This is the big question on everyone’s mind… “What exactly in the link between depression and back pain?” People who suffer intense back aches are often depressed. This is not surprising as the persisting pain can drain your energy, taking away every bit of motivation from you.
Severe back pain can stop you from moving freely and enjoying your favourite activities, increasing the amount of stress you face on a daily basis. If you suffer from lower back pain you may know that it stops you in your tracks. You may be unable to move, unable to work or function as you would normally. Not to mention the aches and pains that some describe as being excruciating.
All of this can drain you emotionally and leave you feeling depressed. It is worthy of note that even some medications used in the treatment of back pain can cause symptoms of depression in the long run.
Research has shown that in some studies, the rate of depression is directly proportional to the severity of the back pain the person has. A University of Sydney study reveals people with depression are 60% more likely to develop low back pain at some point in their life.
It is a fact that while back pain may trigger depression, depression could also trigger back pain.
It should be noted that back pain is one of the major symptoms of depression. Studies have shown that persons who experience depression very frequently also have more intense back pain than others. Research has shown that depression enhances inflammatory responses and pain through the release of cytokines, a group of proteins that influences the actions of the immune system. The blood concentration of cytokines are higher in depressed people than in those who are not depressed.
Another means by which depression causes back pain is through fatigue. When you are fatigued, you are unable to exercise and move your muscles. Because of this, greater stress is added to the ligaments, the joints and the discs in the back, increasing your susceptibility to back pain, strains on the muscles and localised injuries.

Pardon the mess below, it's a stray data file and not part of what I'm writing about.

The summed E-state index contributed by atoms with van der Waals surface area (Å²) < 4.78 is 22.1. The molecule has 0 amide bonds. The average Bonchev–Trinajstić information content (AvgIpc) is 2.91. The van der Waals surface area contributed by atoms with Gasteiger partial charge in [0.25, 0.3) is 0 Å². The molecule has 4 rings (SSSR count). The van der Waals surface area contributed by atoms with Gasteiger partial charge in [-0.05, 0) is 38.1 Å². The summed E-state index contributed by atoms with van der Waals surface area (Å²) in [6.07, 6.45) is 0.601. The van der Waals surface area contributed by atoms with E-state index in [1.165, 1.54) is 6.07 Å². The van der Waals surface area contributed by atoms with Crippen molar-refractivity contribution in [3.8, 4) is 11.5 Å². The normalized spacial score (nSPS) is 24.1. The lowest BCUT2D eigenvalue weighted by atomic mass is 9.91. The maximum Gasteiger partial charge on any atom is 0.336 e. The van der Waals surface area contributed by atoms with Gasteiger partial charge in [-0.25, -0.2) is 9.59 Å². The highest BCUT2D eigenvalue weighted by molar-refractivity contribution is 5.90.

In a nutshell, depression causes pain not directly, but indirectly by enhancing the chemical and physical processes that actually causes back pain.
Surgical patients may suffer from the effects of depression
Studies have shown that patients who have recently undergone spinal surgery may be affected negatively by depression. This may be because of the psychological impact that it has.
For instance, several factors may contribute to depression after surgery, including:
- The quality of sleep one experiences after surgery
- Strict compliance to rehabilitation programs
Patients are advised to consult their local health professional when they experience signs of depression alongside back pain. Signs of depression that you should watch out for include:
- Sad feelings
- Unexplainable fatigue
- Sleep disorders
- Weak appetite
- Binge eating
- Suicidal tendencies, and
- An inability to concentrate
A comprehensive approach is needed for the treatment of patients with chronic back conditions
What exactly is a chronic pain condition? According to a media release published by Dr. Ian Deitch (Chiropractor), “The Australian Institute of Health and Welfare defines chronic back pain as a health condition that lasts for three months or longer”.
We know that living a sedentary lifestyle (sitting all day, commuting, not exercising) and poor posture are chronic pain risk factors. The positive news is that it’s not too late to improve your spinal health.
“Simple measures such as incorporating walking into your daily routine can improve chronic back pain symptoms. Walking keeps the spine active and mobile. Improving posture can also help to relieve strain on the spine and improve circulation.” Dr. Deitch (Chiropractor) said.
A combined approach
Patients requiring treatment for back aches do so with great desperation. They feel that all will be well once the pain is done away with. This is right nonetheless. Nevertheless, it is best to treat pain and depression simultaneously. Patients who have undergone or are about to undergo spinal surgery should take this into consideration. With this, they have the best potential for great results after surgery.
Aerobic exercise is also effective in the treatment of low back pain and depression. Exercise triggers the secretion of a neurotransmitter, serotonin, which then stimulates the release of endorphins, thus relieving pain and depression. Before embarking on any exercise program, patients are advised to consult their local health practitioner for advice on this matter. Exercise programs come with a myriad of benefits such as flexibility improvement, reduction of pain and stiffness, mood booster, strengthening of back muscles, and boosting the self-esteem.